“I’ve joined the ranks of siblings within our family to ride in a kayak this year.”
This is Victor, working a Perception Swifty with a very long paddle on Lake Keowee. Cool. [photo by Shareen Patterson]
When we started the hike last Thursday for the Body Challenge, Spirit Challenge group, one of the guys handed me his camera and said for me to use it, knowing mine was in the shop. He has sent a CD of those photos to me, but they are still in the mail. In the meantime, here are some that one of the other hikers took and e-mailed to me. (photos by Joel Jones)
By the way, thanks to Kimberlee for helping me find a way to post more than one Flickr photo into a single blog posting.
This afternoon Faulkner and I went walking in the woods for a short while. He found two dead turtles. He soaked himself in the spring. And I remembered one of the great advantages of last week’s hike where there were no trees: you don’t get spider webs in your face. Well, today there were so many spider webs that I had to use an antler (a long, branched stick that you hold in front of yourself, catching the webs and spiders as you walk). I looked like some kind of overgrown, backwoods acolyte, but I made it back home mostly web-free.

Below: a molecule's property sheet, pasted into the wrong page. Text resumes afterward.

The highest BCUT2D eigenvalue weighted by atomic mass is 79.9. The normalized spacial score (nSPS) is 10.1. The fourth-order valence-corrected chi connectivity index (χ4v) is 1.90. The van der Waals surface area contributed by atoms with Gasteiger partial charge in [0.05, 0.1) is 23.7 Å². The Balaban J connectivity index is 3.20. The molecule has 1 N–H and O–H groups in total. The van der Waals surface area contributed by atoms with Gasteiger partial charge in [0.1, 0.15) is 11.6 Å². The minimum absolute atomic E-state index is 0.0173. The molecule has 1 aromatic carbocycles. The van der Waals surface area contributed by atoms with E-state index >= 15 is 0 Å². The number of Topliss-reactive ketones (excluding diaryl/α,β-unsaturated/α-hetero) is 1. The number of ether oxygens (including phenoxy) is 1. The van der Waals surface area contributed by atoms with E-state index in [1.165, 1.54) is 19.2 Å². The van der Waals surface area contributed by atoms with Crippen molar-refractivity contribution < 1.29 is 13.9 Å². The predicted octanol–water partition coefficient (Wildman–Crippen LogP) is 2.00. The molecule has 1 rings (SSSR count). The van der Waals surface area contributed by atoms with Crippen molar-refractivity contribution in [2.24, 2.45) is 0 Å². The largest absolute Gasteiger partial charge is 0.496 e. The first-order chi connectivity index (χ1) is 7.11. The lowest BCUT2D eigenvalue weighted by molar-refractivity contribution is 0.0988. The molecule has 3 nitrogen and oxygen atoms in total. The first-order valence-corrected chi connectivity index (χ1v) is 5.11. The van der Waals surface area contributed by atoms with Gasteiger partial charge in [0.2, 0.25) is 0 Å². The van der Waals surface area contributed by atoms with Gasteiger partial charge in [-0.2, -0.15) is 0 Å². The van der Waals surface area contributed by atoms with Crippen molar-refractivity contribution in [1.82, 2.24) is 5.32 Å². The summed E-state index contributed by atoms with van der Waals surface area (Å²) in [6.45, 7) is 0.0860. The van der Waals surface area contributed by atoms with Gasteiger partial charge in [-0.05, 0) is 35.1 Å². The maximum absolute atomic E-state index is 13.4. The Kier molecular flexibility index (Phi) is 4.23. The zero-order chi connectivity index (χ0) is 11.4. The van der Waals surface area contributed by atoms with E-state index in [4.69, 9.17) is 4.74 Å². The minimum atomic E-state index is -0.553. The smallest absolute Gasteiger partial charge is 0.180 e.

Please notice the two latest blogs from friends that I’ve included in the Blogroll. Kimberlee’s (The Buggy Side of the Dog) is brand new, and Michael’s (Wanton Ramblings) has been around a while longer. Click in when you can, and increase your IQ.
As the sun was just getting down to the tops of the trees over on the Chester County shore, Bill Stokes and I started our paddle up the Catawba River. Bill has been kayaking this river since 1999 or 2000, covering regularly in that time much more of it than I have yet seen. I mentioned in one of my earliest postings on this blog that he is somewhat of a celebrity in these parts, and it is because of his kayaking. You see, when he first started paddling the river, he kept noticing balls floating downstream or caught in shoreline debris. There were basketballs, tennis balls, playground balls, baseballs, and just about any kind of athletic orb that people hit, throw, or kick. There were even the occasional bowling balls, barely floating under the surface of the water, scuffed from where they had come through the rapids. As a service to the river, its inhabitants, and its users, he began removing the balls he found, and a phenomenon was begun. Balls which were still usable were cleaned, refurbished and given to recreational departments and schools to use. To date, he has removed over 13,000 balls from the river.
This was the first time I had been in my kayak in more than a month, partly due to a busy schedule, and partly due to the ribcage injury. I could still feel the injury tonight, but it was mostly just a pinch whenever I edged for a left-hand turn. It felt good to be on the water again, and the full moon made a really nice setting for listening to Barred Owls, katydids, Wood Ducks, and some very loud and agitated Great Blue Herons.
Okay, that helps.